4 Frank Mandelbaum’s will was read in 2007. He left his $180,000 trust fund for his grandchildren, but there was one additional clause that his grandchild will only inherit their share if his son Robert will marry his child’s mother within six months of their birth. The only problem was Robert was gay and is raising his son with his husband.
Frank Mandelbaum, a New York City businessman, died at the age of 73 in 2007. When his will was read, it was mentioned that his $180,000 trust fund would be inherited by his grandchildren.
However, he had one additional clause for his son Robert Mandelbaum who is also a Manhattan Criminal Court judge, and that was his grandchild will only inherit his share if Robert will get married to the mother of his child within six months of his birth.
The only problem was that Robert was gay and is now living with his husband and his child. Robert’s father wanted to marry him to a woman That’s the reason he put this clause in his will.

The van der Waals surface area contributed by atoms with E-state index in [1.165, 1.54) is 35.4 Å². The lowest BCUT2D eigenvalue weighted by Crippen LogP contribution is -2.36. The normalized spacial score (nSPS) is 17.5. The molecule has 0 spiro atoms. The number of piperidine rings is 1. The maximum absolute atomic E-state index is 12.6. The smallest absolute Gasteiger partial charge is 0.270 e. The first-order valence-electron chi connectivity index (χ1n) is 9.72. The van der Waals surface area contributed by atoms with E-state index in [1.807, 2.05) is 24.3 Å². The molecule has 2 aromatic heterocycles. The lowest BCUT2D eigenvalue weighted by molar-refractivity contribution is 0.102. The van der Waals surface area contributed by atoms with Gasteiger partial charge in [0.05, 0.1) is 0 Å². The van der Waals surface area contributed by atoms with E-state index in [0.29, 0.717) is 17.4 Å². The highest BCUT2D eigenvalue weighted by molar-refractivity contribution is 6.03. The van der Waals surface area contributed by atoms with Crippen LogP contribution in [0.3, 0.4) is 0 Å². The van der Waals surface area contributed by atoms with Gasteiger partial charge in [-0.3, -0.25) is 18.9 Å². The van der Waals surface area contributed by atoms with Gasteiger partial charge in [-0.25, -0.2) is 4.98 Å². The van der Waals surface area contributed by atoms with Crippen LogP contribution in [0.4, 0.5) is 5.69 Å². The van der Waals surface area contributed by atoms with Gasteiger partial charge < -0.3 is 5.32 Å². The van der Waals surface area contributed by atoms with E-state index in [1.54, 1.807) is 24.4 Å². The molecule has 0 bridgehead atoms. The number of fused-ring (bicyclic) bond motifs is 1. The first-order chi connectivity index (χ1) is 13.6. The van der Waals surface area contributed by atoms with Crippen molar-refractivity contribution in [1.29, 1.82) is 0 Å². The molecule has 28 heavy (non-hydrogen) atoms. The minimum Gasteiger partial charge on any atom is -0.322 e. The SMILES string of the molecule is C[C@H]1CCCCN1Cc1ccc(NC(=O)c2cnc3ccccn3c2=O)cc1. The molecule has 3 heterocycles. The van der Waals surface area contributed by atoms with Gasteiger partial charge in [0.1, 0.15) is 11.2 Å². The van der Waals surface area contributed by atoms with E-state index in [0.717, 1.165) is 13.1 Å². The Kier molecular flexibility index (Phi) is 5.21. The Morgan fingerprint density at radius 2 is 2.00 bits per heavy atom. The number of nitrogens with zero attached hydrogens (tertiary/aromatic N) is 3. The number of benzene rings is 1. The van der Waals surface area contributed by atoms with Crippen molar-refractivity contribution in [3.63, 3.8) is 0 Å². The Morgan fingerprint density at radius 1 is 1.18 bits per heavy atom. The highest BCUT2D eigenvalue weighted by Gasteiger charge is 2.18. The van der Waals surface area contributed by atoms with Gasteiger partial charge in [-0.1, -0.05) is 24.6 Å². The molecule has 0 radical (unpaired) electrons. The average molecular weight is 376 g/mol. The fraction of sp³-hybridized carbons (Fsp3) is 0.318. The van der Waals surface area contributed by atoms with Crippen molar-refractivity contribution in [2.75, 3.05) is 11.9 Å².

However, Robert and his husband Johnathan O’Donnell had a baby boy through surrogacy named Cooper, and they got married in 2011. However, Frank Mandelbaum’s grandchildren who would be born after his death will receive his inheritance of $180,000 – all except Cooper. (1, 2)
5 Around 70 strangers from a Lisbon phone directory got lucky when a Portuguese aristocrat, Luis Carlos de Noronha Cabral da Camara, wrote his will and chose 70 random people from the phone directory to leave his considerable fortune to them.
A Portuguese aristocrat, Luis Carlos de Noronha Cabral da Câmara, was a rich loner but with few friends and no children of his own. When he was writing his will, he asked a Portuguese notary to pick up the Lisbon phone directory and randomly pick 70 lucky people to be his heirs.
After his death, those 70 people were contacted out of the blue by lawyers that they can claim a share of their fortune. He decided to give 7,000 euros to each beneficiary. Although these 70 beneficiaries couldn’t believe at first that luck had struck upon them, they all gladly accepted the money. (1, 2)